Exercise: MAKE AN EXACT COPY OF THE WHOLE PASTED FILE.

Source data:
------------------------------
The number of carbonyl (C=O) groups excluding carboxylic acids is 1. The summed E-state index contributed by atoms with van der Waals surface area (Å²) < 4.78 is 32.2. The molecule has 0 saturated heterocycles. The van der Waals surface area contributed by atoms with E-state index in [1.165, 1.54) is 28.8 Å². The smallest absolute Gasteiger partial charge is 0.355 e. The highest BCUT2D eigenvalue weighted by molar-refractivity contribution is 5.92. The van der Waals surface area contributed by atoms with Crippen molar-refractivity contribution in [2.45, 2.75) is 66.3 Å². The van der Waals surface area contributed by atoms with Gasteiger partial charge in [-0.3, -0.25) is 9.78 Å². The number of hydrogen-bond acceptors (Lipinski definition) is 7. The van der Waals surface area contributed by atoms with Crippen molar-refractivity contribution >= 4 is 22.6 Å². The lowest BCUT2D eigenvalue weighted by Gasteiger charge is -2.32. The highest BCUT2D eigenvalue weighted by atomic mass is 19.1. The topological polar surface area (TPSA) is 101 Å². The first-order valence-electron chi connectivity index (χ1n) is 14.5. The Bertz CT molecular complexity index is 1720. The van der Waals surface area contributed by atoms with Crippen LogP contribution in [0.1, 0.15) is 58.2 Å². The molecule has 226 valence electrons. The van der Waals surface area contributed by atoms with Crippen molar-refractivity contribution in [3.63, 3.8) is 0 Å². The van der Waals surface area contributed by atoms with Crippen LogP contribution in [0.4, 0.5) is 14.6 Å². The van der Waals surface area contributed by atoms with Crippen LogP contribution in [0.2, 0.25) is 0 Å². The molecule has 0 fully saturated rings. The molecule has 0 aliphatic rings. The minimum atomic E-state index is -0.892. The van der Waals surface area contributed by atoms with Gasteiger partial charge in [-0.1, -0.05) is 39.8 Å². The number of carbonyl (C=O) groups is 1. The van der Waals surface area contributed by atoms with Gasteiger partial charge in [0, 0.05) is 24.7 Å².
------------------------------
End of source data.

The number of carbonyl (C=O) groups excluding carboxylic acids is 1. The summed E-state index contributed by atoms with van der Waals surface area (Å²) < 4.78 is 32.2. The molecule has 0 saturated heterocycles. The van der Waals surface area contributed by atoms with E-state index in [1.165, 1.54) is 28.8 Å². The smallest absolute Gasteiger partial charge is 0.355 e. The highest BCUT2D eigenvalue weighted by molar-refractivity contribution is 5.92. The van der Waals surface area contributed by atoms with Crippen molar-refractivity contribution in [2.45, 2.75) is 66.3 Å². The van der Waals surface area contributed by atoms with Gasteiger partial charge in [-0.3, -0.25) is 9.78 Å². The number of hydrogen-bond acceptors (Lipinski definition) is 7. The van der Waals surface area contributed by atoms with Crippen molar-refractivity contribution >= 4 is 22.6 Å². The lowest BCUT2D eigenvalue weighted by Gasteiger charge is -2.32. The highest BCUT2D eigenvalue weighted by atomic mass is 19.1. The topological polar surface area (TPSA) is 101 Å². The first-order valence-electron chi connectivity index (χ1n) is 14.5. The Bertz CT molecular complexity index is 1720. The van der Waals surface area contributed by atoms with Crippen LogP contribution in [0.1, 0.15) is 58.2 Å². The molecule has 226 valence electrons. The van der Waals surface area contributed by atoms with Crippen molar-refractivity contribution in [3.63, 3.8) is 0 Å². The van der Waals surface area contributed by atoms with Crippen LogP contribution in [0.4, 0.5) is 14.6 Å². The van der Waals surface area contributed by atoms with Crippen LogP contribution in [0.2, 0.25) is 0 Å². The molecule has 0 fully saturated rings. The molecule has 0 aliphatic rings. The minimum atomic E-state index is -0.892. The van der Waals surface area contributed by atoms with Gasteiger partial charge in [-0.1, -0.05) is 39.8 Å². The number of carbonyl (C=O) groups is 1. The van der Waals surface area contributed by atoms with Gasteiger partial charge in [0, 0.05) is 24.7 Å².